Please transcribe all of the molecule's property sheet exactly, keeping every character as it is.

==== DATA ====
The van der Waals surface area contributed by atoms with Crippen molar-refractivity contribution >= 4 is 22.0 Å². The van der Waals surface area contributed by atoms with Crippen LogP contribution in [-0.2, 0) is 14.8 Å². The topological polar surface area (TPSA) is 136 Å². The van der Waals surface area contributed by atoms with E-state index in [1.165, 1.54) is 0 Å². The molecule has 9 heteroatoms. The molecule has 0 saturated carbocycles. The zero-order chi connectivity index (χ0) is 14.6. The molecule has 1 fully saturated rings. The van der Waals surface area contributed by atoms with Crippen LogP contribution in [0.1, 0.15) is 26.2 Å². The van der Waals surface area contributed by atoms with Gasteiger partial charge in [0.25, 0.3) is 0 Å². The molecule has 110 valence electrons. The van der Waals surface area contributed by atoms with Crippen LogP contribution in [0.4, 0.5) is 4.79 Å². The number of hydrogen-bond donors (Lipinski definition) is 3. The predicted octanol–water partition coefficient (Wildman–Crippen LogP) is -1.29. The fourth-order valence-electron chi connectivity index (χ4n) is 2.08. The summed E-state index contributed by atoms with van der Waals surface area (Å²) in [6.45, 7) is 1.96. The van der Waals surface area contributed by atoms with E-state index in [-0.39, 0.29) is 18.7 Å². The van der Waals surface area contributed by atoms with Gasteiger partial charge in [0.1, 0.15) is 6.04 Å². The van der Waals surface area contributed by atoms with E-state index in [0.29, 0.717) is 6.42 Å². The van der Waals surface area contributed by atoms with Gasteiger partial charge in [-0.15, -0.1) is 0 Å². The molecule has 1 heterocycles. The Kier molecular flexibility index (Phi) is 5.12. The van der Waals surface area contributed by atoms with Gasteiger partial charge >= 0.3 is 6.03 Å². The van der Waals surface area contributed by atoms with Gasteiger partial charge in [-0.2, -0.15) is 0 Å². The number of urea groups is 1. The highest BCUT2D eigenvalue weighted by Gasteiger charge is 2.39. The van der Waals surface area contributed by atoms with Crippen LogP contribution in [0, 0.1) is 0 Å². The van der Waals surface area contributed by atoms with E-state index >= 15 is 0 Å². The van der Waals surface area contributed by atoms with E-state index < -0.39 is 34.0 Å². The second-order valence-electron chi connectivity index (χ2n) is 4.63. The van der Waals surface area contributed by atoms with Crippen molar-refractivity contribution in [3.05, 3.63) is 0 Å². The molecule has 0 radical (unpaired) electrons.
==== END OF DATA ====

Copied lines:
The van der Waals surface area contributed by atoms with Crippen molar-refractivity contribution >= 4 is 22.0 Å². The van der Waals surface area contributed by atoms with Crippen LogP contribution in [-0.2, 0) is 14.8 Å². The topological polar surface area (TPSA) is 136 Å². The van der Waals surface area contributed by atoms with E-state index in [1.165, 1.54) is 0 Å². The molecule has 9 heteroatoms. The molecule has 0 saturated carbocycles. The zero-order chi connectivity index (χ0) is 14.6. The molecule has 1 fully saturated rings. The van der Waals surface area contributed by atoms with Crippen LogP contribution in [0.1, 0.15) is 26.2 Å². The van der Waals surface area contributed by atoms with Gasteiger partial charge in [0.25, 0.3) is 0 Å². The molecule has 110 valence electrons. The van der Waals surface area contributed by atoms with Crippen LogP contribution in [0.4, 0.5) is 4.79 Å². The number of hydrogen-bond donors (Lipinski definition) is 3. The predicted octanol–water partition coefficient (Wildman–Crippen LogP) is -1.29. The fourth-order valence-electron chi connectivity index (χ4n) is 2.08. The summed E-state index contributed by atoms with van der Waals surface area (Å²) in [6.45, 7) is 1.96. The van der Waals surface area contributed by atoms with E-state index in [-0.39, 0.29) is 18.7 Å². The van der Waals surface area contributed by atoms with Gasteiger partial charge in [0.1, 0.15) is 6.04 Å². The van der Waals surface area contributed by atoms with E-state index in [0.29, 0.717) is 6.42 Å². The van der Waals surface area contributed by atoms with Gasteiger partial charge in [-0.15, -0.1) is 0 Å². The molecule has 1 heterocycles. The Kier molecular flexibility index (Phi) is 5.12. The van der Waals surface area contributed by atoms with Gasteiger partial charge >= 0.3 is 6.03 Å². The van der Waals surface area contributed by atoms with Gasteiger partial charge in [-0.2, -0.15) is 0 Å². The number of urea groups is 1. The highest BCUT2D eigenvalue weighted by Gasteiger charge is 2.39. The van der Waals surface area contributed by atoms with Crippen LogP contribution in [0, 0.1) is 0 Å². The van der Waals surface area contributed by atoms with E-state index >= 15 is 0 Å². The van der Waals surface area contributed by atoms with E-state index < -0.39 is 34.0 Å². The second-order valence-electron chi connectivity index (χ2n) is 4.63. The van der Waals surface area contributed by atoms with Crippen molar-refractivity contribution in [3.05, 3.63) is 0 Å². The molecule has 0 radical (unpaired) electrons.